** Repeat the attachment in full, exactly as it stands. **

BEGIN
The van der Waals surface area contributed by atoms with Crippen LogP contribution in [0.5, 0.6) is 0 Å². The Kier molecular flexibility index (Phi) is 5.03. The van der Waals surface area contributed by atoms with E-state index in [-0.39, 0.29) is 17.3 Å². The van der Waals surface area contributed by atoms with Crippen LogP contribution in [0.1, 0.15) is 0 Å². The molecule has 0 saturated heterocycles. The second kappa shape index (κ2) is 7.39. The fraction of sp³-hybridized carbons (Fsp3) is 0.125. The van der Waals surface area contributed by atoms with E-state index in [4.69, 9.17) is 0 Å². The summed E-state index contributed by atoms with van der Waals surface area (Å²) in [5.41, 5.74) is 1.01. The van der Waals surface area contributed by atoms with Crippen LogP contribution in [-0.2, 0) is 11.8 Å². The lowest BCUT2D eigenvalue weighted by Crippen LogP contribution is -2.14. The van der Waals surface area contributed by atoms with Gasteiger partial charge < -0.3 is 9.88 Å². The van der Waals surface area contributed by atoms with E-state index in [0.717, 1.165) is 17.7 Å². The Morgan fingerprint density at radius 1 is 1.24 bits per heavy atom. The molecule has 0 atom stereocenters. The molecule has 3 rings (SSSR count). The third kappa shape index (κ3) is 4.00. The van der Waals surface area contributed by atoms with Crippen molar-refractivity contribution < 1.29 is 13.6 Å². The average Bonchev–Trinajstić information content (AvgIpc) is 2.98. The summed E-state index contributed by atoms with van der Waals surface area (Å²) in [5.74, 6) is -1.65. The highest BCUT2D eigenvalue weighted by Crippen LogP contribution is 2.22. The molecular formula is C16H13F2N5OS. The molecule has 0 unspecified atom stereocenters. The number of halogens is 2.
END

The van der Waals surface area contributed by atoms with Crippen LogP contribution in [0.5, 0.6) is 0 Å². The Kier molecular flexibility index (Phi) is 5.03. The van der Waals surface area contributed by atoms with E-state index in [-0.39, 0.29) is 17.3 Å². The van der Waals surface area contributed by atoms with Crippen LogP contribution in [0.1, 0.15) is 0 Å². The molecule has 0 saturated heterocycles. The second kappa shape index (κ2) is 7.39. The fraction of sp³-hybridized carbons (Fsp3) is 0.125. The van der Waals surface area contributed by atoms with E-state index in [4.69, 9.17) is 0 Å². The summed E-state index contributed by atoms with van der Waals surface area (Å²) in [5.41, 5.74) is 1.01. The van der Waals surface area contributed by atoms with Crippen LogP contribution in [-0.2, 0) is 11.8 Å². The lowest BCUT2D eigenvalue weighted by Crippen LogP contribution is -2.14. The van der Waals surface area contributed by atoms with Gasteiger partial charge < -0.3 is 9.88 Å². The van der Waals surface area contributed by atoms with E-state index in [0.717, 1.165) is 17.7 Å². The Morgan fingerprint density at radius 1 is 1.24 bits per heavy atom. The molecule has 0 atom stereocenters. The molecule has 3 rings (SSSR count). The third kappa shape index (κ3) is 4.00. The van der Waals surface area contributed by atoms with Crippen molar-refractivity contribution < 1.29 is 13.6 Å². The average Bonchev–Trinajstić information content (AvgIpc) is 2.98. The summed E-state index contributed by atoms with van der Waals surface area (Å²) in [5.74, 6) is -1.65. The highest BCUT2D eigenvalue weighted by Crippen LogP contribution is 2.22. The molecular formula is C16H13F2N5OS. The molecule has 0 unspecified atom stereocenters. The number of halogens is 2.